A cafe in Hartlepool offers so much more than what’s on the menu – it provides a safe space for people to talk.
LilyAnne’s Coffee Bar may look like any popular high street venue, but it was created as a community business to offer people friendship and understanding when facing mental health issues, social isolation or loneliness.
Now, due to the rise in youth suicides, the Victoria Road outlet is launching a We Listen group to make young people over the age of 16 feel comfortable talking about their issues.
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As part of the launch, organizers have placed 300 special cards around the city containing codes that young people can scan to get more help and advice on mental health issues. And in four days, 55 of the cards had been activated.
Trevor Sherwood, project development manager at the cafe, said the new social group will launch next month. He said: “We are looking to create a safe place where young people over the age of 16 can go and talk and be listened to.”
He said that when it comes to mental health groups, there are quite a few, but they are only for those over 18. However, LilyAnne felt that something needed to be offered to people a bit younger, who are at risk of taking their own lives.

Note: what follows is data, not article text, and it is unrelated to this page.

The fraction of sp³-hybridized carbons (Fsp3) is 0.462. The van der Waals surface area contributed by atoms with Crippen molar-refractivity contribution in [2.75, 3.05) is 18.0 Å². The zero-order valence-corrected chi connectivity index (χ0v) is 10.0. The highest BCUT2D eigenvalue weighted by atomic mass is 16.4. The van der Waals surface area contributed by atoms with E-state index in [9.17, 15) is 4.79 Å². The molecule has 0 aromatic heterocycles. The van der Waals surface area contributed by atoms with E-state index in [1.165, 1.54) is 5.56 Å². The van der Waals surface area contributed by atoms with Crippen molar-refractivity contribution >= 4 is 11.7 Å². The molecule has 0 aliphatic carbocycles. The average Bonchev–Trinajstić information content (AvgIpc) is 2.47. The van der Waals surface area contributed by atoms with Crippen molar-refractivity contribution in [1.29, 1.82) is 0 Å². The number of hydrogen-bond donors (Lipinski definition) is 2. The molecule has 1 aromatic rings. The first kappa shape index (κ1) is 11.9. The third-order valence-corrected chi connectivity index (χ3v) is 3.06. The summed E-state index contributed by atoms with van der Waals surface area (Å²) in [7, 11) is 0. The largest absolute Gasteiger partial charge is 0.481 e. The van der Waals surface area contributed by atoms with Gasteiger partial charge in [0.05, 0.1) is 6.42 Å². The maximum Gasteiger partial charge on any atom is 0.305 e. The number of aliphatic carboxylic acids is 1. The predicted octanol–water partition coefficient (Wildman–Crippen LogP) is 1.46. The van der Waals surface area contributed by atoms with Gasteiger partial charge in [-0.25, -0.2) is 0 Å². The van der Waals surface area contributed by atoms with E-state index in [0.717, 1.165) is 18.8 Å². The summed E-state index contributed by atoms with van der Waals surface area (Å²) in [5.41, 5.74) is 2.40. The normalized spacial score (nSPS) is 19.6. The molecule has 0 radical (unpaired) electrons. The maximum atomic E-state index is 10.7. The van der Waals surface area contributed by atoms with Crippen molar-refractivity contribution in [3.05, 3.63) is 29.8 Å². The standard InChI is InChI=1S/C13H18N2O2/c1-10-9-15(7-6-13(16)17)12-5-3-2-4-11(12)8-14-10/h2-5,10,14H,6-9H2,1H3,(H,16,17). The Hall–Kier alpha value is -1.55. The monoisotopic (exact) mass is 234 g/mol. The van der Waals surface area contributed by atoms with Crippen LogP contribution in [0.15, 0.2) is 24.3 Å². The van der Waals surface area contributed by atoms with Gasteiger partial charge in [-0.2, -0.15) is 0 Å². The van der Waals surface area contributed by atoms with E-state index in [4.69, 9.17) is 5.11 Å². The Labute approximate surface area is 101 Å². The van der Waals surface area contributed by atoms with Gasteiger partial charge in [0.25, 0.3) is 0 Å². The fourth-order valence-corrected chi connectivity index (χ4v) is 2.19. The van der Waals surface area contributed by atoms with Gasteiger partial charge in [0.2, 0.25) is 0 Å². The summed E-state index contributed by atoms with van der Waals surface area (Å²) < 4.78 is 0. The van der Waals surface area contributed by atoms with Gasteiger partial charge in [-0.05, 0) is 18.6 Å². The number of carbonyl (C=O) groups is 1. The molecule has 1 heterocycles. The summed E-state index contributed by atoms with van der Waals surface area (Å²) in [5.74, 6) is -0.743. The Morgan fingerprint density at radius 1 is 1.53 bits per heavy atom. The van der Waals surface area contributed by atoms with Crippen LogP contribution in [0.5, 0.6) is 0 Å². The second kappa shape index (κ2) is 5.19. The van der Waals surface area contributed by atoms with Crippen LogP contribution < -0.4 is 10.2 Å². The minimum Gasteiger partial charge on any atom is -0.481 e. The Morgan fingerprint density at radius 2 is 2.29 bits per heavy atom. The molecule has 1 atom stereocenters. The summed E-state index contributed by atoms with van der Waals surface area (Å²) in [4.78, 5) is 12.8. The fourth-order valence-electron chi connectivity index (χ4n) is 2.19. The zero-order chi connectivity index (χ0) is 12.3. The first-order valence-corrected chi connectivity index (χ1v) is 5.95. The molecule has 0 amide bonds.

Trevor said many young people don’t realize they’re in a mental health crisis and many of them don’t want to burden family and friends with their issues. He said sometimes they don’t realize they can go to the doctor for help and they just don’t know where to turn.
He said: “In four days, 55 people have scanned the code on the cards and five have contacted the cafe, which is great. If 55 people have scanned them, even if it’s just out of curiosity, that means 55 people now have more information so they can support others.”
Trevor said: “We find that a lot of young men, aged 16 to 21, just don’t come forward with their issues. I think there’s a lot of stigma and they think about the old-fashioned idea that they should adopt. We want them to realize that real men talk rather than bottle it all up.”
LilyAnne’s is a non-profit community interest company, and already this year, a staggering 556 people at the point of crisis have contacted her.
The idea behind the adventure is that anyone can enjoy a good coffee, with family, friends or alone, with the added bonus of being able to take advantage of the support on offer. The goal is to reduce feelings resulting from social isolation and loneliness while creating camaraderie.
Volunteers and staff believe that being better connected to others improves well-being and that the best way to reduce disturbing feelings and thoughts is to be around people.
Trevor, who is starting the We Listen business with Alexander Gray, said they already have ten volunteers in place who want to help and support young people. For more information, visit here.